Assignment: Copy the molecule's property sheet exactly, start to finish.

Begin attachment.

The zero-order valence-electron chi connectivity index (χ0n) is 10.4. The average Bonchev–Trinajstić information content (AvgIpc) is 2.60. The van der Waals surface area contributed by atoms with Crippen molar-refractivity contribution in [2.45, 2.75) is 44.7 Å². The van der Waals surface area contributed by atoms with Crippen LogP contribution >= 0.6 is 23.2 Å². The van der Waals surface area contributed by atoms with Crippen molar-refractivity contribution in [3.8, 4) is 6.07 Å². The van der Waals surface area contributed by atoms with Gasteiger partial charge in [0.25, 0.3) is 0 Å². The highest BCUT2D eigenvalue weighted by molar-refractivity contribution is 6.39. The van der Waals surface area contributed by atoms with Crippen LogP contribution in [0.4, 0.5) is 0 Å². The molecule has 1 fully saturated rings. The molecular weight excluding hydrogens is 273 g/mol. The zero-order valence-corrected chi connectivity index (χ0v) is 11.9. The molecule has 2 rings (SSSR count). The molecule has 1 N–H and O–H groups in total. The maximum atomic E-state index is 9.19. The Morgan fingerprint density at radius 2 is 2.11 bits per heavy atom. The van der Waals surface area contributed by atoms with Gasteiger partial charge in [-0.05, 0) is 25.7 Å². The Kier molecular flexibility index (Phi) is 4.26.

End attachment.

The zero-order valence-electron chi connectivity index (χ0n) is 10.4. The average Bonchev–Trinajstić information content (AvgIpc) is 2.60. The van der Waals surface area contributed by atoms with Crippen molar-refractivity contribution in [2.45, 2.75) is 44.7 Å². The van der Waals surface area contributed by atoms with Crippen LogP contribution >= 0.6 is 23.2 Å². The van der Waals surface area contributed by atoms with Crippen molar-refractivity contribution in [3.8, 4) is 6.07 Å². The van der Waals surface area contributed by atoms with Gasteiger partial charge in [0.25, 0.3) is 0 Å². The highest BCUT2D eigenvalue weighted by molar-refractivity contribution is 6.39. The van der Waals surface area contributed by atoms with Crippen LogP contribution in [0.4, 0.5) is 0 Å². The molecule has 1 fully saturated rings. The molecular weight excluding hydrogens is 273 g/mol. The zero-order valence-corrected chi connectivity index (χ0v) is 11.9. The molecule has 2 rings (SSSR count). The molecule has 1 N–H and O–H groups in total. The maximum atomic E-state index is 9.19. The Morgan fingerprint density at radius 2 is 2.11 bits per heavy atom. The van der Waals surface area contributed by atoms with Gasteiger partial charge in [-0.05, 0) is 25.7 Å². The Kier molecular flexibility index (Phi) is 4.26.